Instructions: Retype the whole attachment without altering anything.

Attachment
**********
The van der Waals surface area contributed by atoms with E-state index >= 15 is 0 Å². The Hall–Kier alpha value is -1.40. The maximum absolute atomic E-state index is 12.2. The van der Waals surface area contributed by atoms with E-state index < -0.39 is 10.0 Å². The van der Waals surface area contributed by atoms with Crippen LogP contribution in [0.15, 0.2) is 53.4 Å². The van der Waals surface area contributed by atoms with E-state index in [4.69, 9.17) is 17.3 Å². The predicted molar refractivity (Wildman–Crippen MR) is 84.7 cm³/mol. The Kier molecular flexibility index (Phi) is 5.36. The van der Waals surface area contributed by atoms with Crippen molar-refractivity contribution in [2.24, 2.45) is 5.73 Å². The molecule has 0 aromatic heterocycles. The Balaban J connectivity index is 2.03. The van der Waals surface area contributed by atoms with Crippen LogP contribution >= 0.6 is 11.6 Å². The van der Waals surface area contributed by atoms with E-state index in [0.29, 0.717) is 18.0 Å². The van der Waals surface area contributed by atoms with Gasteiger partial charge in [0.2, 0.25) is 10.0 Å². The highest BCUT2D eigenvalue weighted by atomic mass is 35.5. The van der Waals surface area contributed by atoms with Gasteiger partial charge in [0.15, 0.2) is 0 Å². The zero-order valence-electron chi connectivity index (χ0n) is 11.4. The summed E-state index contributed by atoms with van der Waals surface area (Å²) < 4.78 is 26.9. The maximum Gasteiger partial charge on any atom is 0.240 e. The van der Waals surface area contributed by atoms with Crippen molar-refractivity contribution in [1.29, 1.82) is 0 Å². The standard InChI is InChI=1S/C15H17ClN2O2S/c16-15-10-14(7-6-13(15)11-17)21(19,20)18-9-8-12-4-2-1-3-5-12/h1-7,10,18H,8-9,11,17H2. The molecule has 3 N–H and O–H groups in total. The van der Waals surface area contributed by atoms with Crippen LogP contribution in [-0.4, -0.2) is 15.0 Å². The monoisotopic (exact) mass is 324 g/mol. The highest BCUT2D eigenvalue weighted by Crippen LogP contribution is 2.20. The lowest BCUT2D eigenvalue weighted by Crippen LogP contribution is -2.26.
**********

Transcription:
The van der Waals surface area contributed by atoms with E-state index >= 15 is 0 Å². The Hall–Kier alpha value is -1.40. The maximum absolute atomic E-state index is 12.2. The van der Waals surface area contributed by atoms with E-state index < -0.39 is 10.0 Å². The van der Waals surface area contributed by atoms with Crippen LogP contribution in [0.15, 0.2) is 53.4 Å². The van der Waals surface area contributed by atoms with E-state index in [4.69, 9.17) is 17.3 Å². The predicted molar refractivity (Wildman–Crippen MR) is 84.7 cm³/mol. The Kier molecular flexibility index (Phi) is 5.36. The van der Waals surface area contributed by atoms with Crippen molar-refractivity contribution in [2.24, 2.45) is 5.73 Å². The molecule has 0 aromatic heterocycles. The Balaban J connectivity index is 2.03. The van der Waals surface area contributed by atoms with Crippen LogP contribution >= 0.6 is 11.6 Å². The van der Waals surface area contributed by atoms with E-state index in [0.29, 0.717) is 18.0 Å². The van der Waals surface area contributed by atoms with Gasteiger partial charge in [0.2, 0.25) is 10.0 Å². The highest BCUT2D eigenvalue weighted by atomic mass is 35.5. The van der Waals surface area contributed by atoms with Gasteiger partial charge in [0.15, 0.2) is 0 Å². The zero-order valence-electron chi connectivity index (χ0n) is 11.4. The summed E-state index contributed by atoms with van der Waals surface area (Å²) < 4.78 is 26.9. The maximum Gasteiger partial charge on any atom is 0.240 e. The van der Waals surface area contributed by atoms with Crippen molar-refractivity contribution in [1.29, 1.82) is 0 Å². The standard InChI is InChI=1S/C15H17ClN2O2S/c16-15-10-14(7-6-13(15)11-17)21(19,20)18-9-8-12-4-2-1-3-5-12/h1-7,10,18H,8-9,11,17H2. The molecule has 3 N–H and O–H groups in total. The van der Waals surface area contributed by atoms with Crippen LogP contribution in [-0.4, -0.2) is 15.0 Å². The monoisotopic (exact) mass is 324 g/mol. The highest BCUT2D eigenvalue weighted by Crippen LogP contribution is 2.20. The lowest BCUT2D eigenvalue weighted by Crippen LogP contribution is -2.26.